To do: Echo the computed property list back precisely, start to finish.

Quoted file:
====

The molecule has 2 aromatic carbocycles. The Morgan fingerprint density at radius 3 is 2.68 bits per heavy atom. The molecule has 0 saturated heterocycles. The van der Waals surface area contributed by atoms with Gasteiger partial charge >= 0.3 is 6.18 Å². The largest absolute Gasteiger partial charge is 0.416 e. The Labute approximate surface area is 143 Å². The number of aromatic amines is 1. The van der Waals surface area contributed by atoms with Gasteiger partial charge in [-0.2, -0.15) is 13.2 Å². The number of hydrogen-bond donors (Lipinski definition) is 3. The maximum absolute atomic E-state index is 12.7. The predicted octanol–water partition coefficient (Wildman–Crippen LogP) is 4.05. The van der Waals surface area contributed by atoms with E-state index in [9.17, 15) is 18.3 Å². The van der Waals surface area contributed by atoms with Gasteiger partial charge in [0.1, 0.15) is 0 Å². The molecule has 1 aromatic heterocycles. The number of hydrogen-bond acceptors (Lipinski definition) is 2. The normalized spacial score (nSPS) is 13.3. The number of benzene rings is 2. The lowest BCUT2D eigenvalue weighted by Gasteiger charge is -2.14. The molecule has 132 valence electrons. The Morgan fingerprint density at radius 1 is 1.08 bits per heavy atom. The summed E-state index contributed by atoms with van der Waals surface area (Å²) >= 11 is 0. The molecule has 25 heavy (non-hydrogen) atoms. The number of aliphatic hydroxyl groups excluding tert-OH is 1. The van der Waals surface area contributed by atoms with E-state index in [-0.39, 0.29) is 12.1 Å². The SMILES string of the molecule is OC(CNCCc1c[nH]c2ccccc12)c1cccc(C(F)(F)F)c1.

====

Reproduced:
The molecule has 2 aromatic carbocycles. The Morgan fingerprint density at radius 3 is 2.68 bits per heavy atom. The molecule has 0 saturated heterocycles. The van der Waals surface area contributed by atoms with Gasteiger partial charge >= 0.3 is 6.18 Å². The largest absolute Gasteiger partial charge is 0.416 e. The Labute approximate surface area is 143 Å². The number of aromatic amines is 1. The van der Waals surface area contributed by atoms with Gasteiger partial charge in [-0.2, -0.15) is 13.2 Å². The number of hydrogen-bond donors (Lipinski definition) is 3. The maximum absolute atomic E-state index is 12.7. The predicted octanol–water partition coefficient (Wildman–Crippen LogP) is 4.05. The van der Waals surface area contributed by atoms with E-state index in [9.17, 15) is 18.3 Å². The van der Waals surface area contributed by atoms with Gasteiger partial charge in [0.1, 0.15) is 0 Å². The molecule has 1 aromatic heterocycles. The number of hydrogen-bond acceptors (Lipinski definition) is 2. The normalized spacial score (nSPS) is 13.3. The number of benzene rings is 2. The lowest BCUT2D eigenvalue weighted by Gasteiger charge is -2.14. The molecule has 132 valence electrons. The Morgan fingerprint density at radius 1 is 1.08 bits per heavy atom. The summed E-state index contributed by atoms with van der Waals surface area (Å²) >= 11 is 0. The molecule has 25 heavy (non-hydrogen) atoms. The number of aliphatic hydroxyl groups excluding tert-OH is 1. The van der Waals surface area contributed by atoms with E-state index in [-0.39, 0.29) is 12.1 Å². The SMILES string of the molecule is OC(CNCCc1c[nH]c2ccccc12)c1cccc(C(F)(F)F)c1.